Efforts to control costs should not needlessly produce preventable reductions in quality of care. While increases in cost sharing may be justified as a response to cost pressures, it is difficult to defend raising copayments for services considered to be indicators of high quality care. In light of this evidence demonstrating escalating patient copayments for important quality indicators, benefit designers must recognize the heterogeneity in health care services when setting patient contributions. While acquisition cost is an important element of cost sharing, it should be acknowledged that there are certain clinical instances where low cost alternatives are not available and/or do not achieve the desired clinical outcome.

Advocates of value-based insurance design (VBID) argue for a “clinically sensitive” cost sharing system that reflects clinical benefit and cost-effectiveness of interventions.610 The basic VBID premise is that patient contributions for essential services remain low, mitigating the concern that higher cost sharing will lead to deleterious clinical outcomes. Numerous private and public sector employers, health plans, and pharmacy benefit managers have implemented VBID programs providing incentives to increase the use of services designated as quality indicators.11,12 A controlled evaluation of a VBID intervention demonstrated significant increases in patient compliance.13 As a result, momentum has spread to the public sector; VBID programs have been put into action by several state governments, and Congressional legislation was introduced in Congress (S.1040) to apply VBID principles in Medicare Part D.14

Benefit designers should consider reversing the trend of copayment increases for services considered to be indicators of high quality care. Moreover, payers desiring to optimize health gains per dollar spent should avoid “across the board” cost sharing, and instead implement a “value based” design that removes barriers/provides incentives to encourage desired behaviors for patients and providers.

Acknowledgment

Eli Lilly and Company and Pfizer Inc. provided research support for this project. The authors were responsible for the conduct of the research, analyses and the content of this manuscript.

Appendix 1. Cohort Definitions

Asthma

Source of Definition: HEDIS

Age: 5–56 years old

Criteria: Patients that meet the following inclusion criteria will be selected:

  • Indication of asthma, any time during the period January 1, 2001 – December 31, 2001 or January 1, 2006 – December 31, 2006:
  • ○ At least one Emergency Department visit with asthma (493.XX) as the principal diagnosis, OR
  • ○ At least one acute inpatient discharge with asthma as the principal diagnosis, OR
  • ○ At least four outpatient asthma visits with asthma as one of the listed diagnoses and at least two asthma medication dispensing events (see NDC codes in Asthma HEDIS Drugs.xls), OR
  • ○ At least four asthma medication dispensing events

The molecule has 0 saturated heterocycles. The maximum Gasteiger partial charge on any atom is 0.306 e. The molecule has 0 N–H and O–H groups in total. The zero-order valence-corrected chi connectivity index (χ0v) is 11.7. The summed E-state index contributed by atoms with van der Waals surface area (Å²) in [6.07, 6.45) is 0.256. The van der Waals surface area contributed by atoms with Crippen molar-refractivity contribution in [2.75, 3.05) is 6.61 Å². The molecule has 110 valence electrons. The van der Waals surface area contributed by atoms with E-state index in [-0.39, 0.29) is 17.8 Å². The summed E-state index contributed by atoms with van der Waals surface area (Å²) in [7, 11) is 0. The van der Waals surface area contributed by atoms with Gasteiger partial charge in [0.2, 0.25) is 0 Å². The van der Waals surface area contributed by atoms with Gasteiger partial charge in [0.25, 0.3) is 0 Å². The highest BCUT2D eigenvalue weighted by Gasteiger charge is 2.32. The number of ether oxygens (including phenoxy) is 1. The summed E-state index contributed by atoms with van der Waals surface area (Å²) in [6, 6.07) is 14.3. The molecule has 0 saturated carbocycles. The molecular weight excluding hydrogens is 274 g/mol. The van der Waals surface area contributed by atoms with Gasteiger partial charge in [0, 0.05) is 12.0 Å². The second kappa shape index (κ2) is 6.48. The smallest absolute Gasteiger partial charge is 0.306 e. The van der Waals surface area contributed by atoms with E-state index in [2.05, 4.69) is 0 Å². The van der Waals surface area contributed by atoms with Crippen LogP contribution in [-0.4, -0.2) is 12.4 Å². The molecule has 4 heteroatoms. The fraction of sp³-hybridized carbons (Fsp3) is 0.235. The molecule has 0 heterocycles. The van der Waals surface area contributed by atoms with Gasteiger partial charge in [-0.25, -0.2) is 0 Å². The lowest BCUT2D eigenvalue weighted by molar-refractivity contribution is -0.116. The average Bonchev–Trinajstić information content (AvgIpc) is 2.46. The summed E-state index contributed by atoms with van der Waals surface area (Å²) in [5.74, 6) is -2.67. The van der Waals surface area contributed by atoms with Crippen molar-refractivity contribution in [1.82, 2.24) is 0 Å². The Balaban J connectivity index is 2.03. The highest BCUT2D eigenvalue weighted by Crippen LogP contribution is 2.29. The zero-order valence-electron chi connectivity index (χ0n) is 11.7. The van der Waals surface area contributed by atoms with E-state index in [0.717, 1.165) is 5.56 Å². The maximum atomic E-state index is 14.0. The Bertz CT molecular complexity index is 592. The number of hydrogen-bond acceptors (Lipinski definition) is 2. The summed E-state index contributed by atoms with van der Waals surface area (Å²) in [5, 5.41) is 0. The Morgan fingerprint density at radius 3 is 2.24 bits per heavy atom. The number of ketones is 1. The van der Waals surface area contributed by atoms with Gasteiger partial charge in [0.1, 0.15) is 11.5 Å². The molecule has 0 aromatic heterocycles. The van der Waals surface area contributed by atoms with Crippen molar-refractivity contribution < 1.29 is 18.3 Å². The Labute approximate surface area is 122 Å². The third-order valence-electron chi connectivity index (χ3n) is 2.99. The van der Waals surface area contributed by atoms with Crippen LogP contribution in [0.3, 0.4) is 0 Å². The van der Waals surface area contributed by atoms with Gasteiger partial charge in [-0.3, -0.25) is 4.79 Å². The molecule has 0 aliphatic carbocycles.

AND

  • Continuous enrollment in a qualified health plan with concurrent continuous pharmacy benefits for 12 months (January 1, 2001 – December 31, 2001 or January 1, 2006 – December 31, 2006). Each year, 2001 and 2006, will be evaluated separately. Patients do not need to be enrolled in both years.

If the patient takes at least four asthma medication dispensing events and leukotrine modifiers are the only asthma medication dispensed then the patient must either:

  • Meet any one of the other three criteria, or
  • Have at least one diagnosis of asthma in any setting

Asthma ICD-9-CM Diagnosis Codes: 493.xx

Congestive Heart Failure

Source of definition: ICD-9-CM and Other Criteria

Age: 18 years and older

Criteria: Patients that meet the following inclusion criteria will be selected:

  • Indication of heart failure, any time during the period January 1, 2001 – December 31, 2001 or January 1, 2006 – December 31, 2006:
  • ○ At least 2 outpatient claims (primary or secondary diagnosis), OR
  • ○ At least 1 inpatient admission with diagnosis of congestive heart failure, OR
  • ○ At least 1 emergency department visit with diagnosis of heart failure

AND

  • Continuous enrollment in a qualified health plan with concurrent continuous pharmacy benefits for 12 months (January 1, 2001 – December 31, 2001 or January 1, 2006 – December 31, 2006). Each year, 2001 and 2006, will be evaluated separately. Patients do not need to be enrolled in both years.

Congestive Heart Failure ICD-9-CM Diagnosis Codes: 428.xx

Coronary Artery Disease (post AMI)

Source of Definition: HEDIS

Age: 35–64 years old

Criteria: Patients that meet the following inclusion criteria will be selected:

  • Inpatient admission with a diagnosis for heart attack (AMI) (diagnosis code = 410.xx) (or DRG = 121, 122) and discharge status is alive

AND

  • Continuous enrollment in a qualified health plan with concurrent continuous pharmacy benefits for 12 months (January 1, 2001 – December 31, 2001 or January 1, 2006 – December 31, 2006). Each year, 2001 and 2006, will be evaluated separately. Patients do not need to be enrolled in both years.

Myocardial Infarction D/C alive CD-9-CM Diagnosis Codes: 410.xx

Myocardial Infarction D/C alive DRGs: 121, 122

Diabetes

Source of Definition: ICD-9-CM Codes and other criteria

Age: 18–75 years old

Criteria: Patients that meet the following inclusion criteria will be selected:

  • Two or more prescriptions for an antidiabetic agent (See tab H-antidiabetics in “services and drugs 020508.xls”) within any period from January 1, 2001 to December 31, 2001 or January 1, 2006 to December 31, 2006;

AND